Alcohol Increases Risk for Heart Attacks and Cancers

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Researchers analyzed data from 3865 adults and found that more than 50 percent said that they did not know that alcohol increases cancer risk (Cancer Epidemiology, Biomarkers & Prevention, Dec 1, 2022). The people who incorrectly thought that alcohol doesn’t cause cancer were the ones most likely also to think incorrectly that alcohol can help to prevent heart attacks. Another study, of 4,513,746 insured adults in Korea, found that reduced alcohol consumption was associated with reduced cancer incidence and increased alcohol consumption was associated with increased cancer incidence (JAMA Netw Open, Aug 24, 2022;5(8):e2228544).

Alcohol intake has been linked with increased heart rate, high blood pressure, weakened heart muscle and irregular heartbeats (Alcohol Clin Exp Res, Dec 2015;39(12):2334–2344), all of which can increase the risk of heart attacks and strokes. Recent data show that 65 percent of North Americans support adding warning labels and drinking guidelines on the dangers of alcohol, but only 34.4 percent support banning outdoor alcohol advertising (American Journal of Preventive Medicine, Feb 1, 2022;62(2):174-182).

Some Studies on Wine Helping to Prevent Heart Attacks Were Flawed
A review of 45 studies found that the studies that associated moderate drinking with reduced heart attack rates could all be flawed (Journal of Studies on Alcohol and Drugs, May 2017;78(3):375-386). Studies designed to show that alcohol prevents heart attacks must have a control group of nondrinkers, but many members of the control groups were former drinkers who had given up alcohol because they were alcoholics, were diabetic, had heart, liver or kidney diseases, or had some other disease or condition that forced them to give up alcohol. When these unhealthy people are removed from the non-drinking control groups, the corrected studies show that even moderate drinking can shorten your life. Alcohol causes inflammation and oxidative stress that damages cells and increases risk for disease. There may be a threshold at which alcohol causes disease, but alcohol at any dose increases cancer risk and does not help to prevent heart attacks.

Reducing Alcohol Intake to Reduce Cancer Risk
Alcohol is associated with increased risk of cancers of the breast, liver, colon, rectum, mouth, pharynx, larynx, and esophagus (Lancet Oncology, 2006;7(2):149–156). A review of many studies found that alcohol increases tumor growth, tumor spread, immune response, and death (Alcohol Res, 2015; 37(2):311–322). A report from Sweden found that regular drinkers who stopped drinking reduced their risk for liver cancer by more than six percent for every year they went without alcohol, and that it would take 23 years for a former drinker’s risk for liver cancer to equal that of a person who was never a drinker (BMC Cancer, Oct 13, 2011;11:446). The authors also studied esophageal cancers, of which more than 50 percent in men are caused by alcohol. After five years of not drinking, the risk for esophageal cancer dropped by almost 15 percent, but it took 35 years of abstinence to reduce their chances of developing esophageal cancer to the level of non-drinkers (Addiction, Jul 2012;107(7):1234-43).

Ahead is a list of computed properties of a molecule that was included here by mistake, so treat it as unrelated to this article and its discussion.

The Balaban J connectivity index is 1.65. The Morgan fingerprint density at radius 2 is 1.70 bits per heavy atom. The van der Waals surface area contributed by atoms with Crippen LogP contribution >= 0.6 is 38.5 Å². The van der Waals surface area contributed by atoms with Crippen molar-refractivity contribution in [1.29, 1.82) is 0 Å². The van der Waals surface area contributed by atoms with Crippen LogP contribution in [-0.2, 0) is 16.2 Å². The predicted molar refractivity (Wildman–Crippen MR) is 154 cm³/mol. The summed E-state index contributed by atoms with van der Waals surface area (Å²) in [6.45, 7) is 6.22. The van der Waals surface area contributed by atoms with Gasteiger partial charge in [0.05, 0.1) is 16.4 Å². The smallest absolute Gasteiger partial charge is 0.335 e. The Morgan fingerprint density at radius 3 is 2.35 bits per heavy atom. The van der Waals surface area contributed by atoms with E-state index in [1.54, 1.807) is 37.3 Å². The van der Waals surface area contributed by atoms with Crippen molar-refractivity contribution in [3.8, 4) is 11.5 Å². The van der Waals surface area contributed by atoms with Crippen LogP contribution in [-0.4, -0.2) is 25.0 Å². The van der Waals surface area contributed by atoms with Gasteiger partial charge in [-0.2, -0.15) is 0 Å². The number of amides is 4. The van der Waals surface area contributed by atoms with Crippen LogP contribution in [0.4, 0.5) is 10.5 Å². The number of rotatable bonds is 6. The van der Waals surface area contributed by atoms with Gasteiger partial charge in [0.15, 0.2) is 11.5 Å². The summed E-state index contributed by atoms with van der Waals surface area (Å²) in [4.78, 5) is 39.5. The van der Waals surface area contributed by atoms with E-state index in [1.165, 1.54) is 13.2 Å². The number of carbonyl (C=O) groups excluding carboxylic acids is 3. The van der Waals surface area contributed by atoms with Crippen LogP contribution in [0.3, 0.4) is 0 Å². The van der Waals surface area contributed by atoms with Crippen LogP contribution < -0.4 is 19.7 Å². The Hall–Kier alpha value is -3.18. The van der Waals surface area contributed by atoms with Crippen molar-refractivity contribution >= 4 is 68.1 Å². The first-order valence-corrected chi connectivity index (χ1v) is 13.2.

How Alcohol Can Cause Cancer
Occasional exposure to alcohol has not been shown to cause cancers. However, repeated exposure to alcohol causes repeated damage to cells to markedly increase risk for several types of cancers. If your cells lived forever, they would overgrow and destroy other tissues. Normal cells are not supposed to live forever. The DNA in all cells in your body cause apoptosis in which cells self-destruct after a certain number of doublings. For example, red blood cells live up to 120 days and then die. Skin cells live only 28 days and then die. When you drink alcohol, the alcohol circulates from your intestines into your bloodstream to cells throughout your body, where it can damage DNA so the cells no longer self-destruct (apoptosis). Cells that do not die can overgrow and spread, which is the definition of cancer (Nature, Jan 3, 2018;553:171–177).

How Alcohol Can Cause Heart Attacks
As soon as alcohol comes in contact with a cell, it can cause damage. Your immune system tries to repair that cell damage by producing cells and chemicals to cause healing. These cells and chemicals are exactly the same as those that kill germs when they try to enter the cells in your body. As soon as your damaged tissue heals, your immune system is supposed to dampen down. However, if you drink regularly, you continue to damage the cells in your body and your immune system stays active all the time. This is called inflammation, and these cells and chemicals that are supposed to kill germs can start to attack your own cells. They can punch holes in your arteries to start plaques to form, and they can dislodge the plaques to cause bleeding and then clotting that completely obstruct heart arteries to cause a heart attack.

My Recommendations
Many people have the mistaken belief that it is safe for women to take up to one drink per day and for men to take up to two drinks per day. Almost 30 percent of North Americans drink more than that. Studies of alcohol consumption have never shown that any amount of alcohol is “safe” or beneficial. Whatever you decide about your own consumption of alcohol, do not base your decision on bad information from the alcoholic beverage industry. Occasional drinking probably will not harm you, but repeated drinking increases your risk for many different cancers, heart attacks and strokes.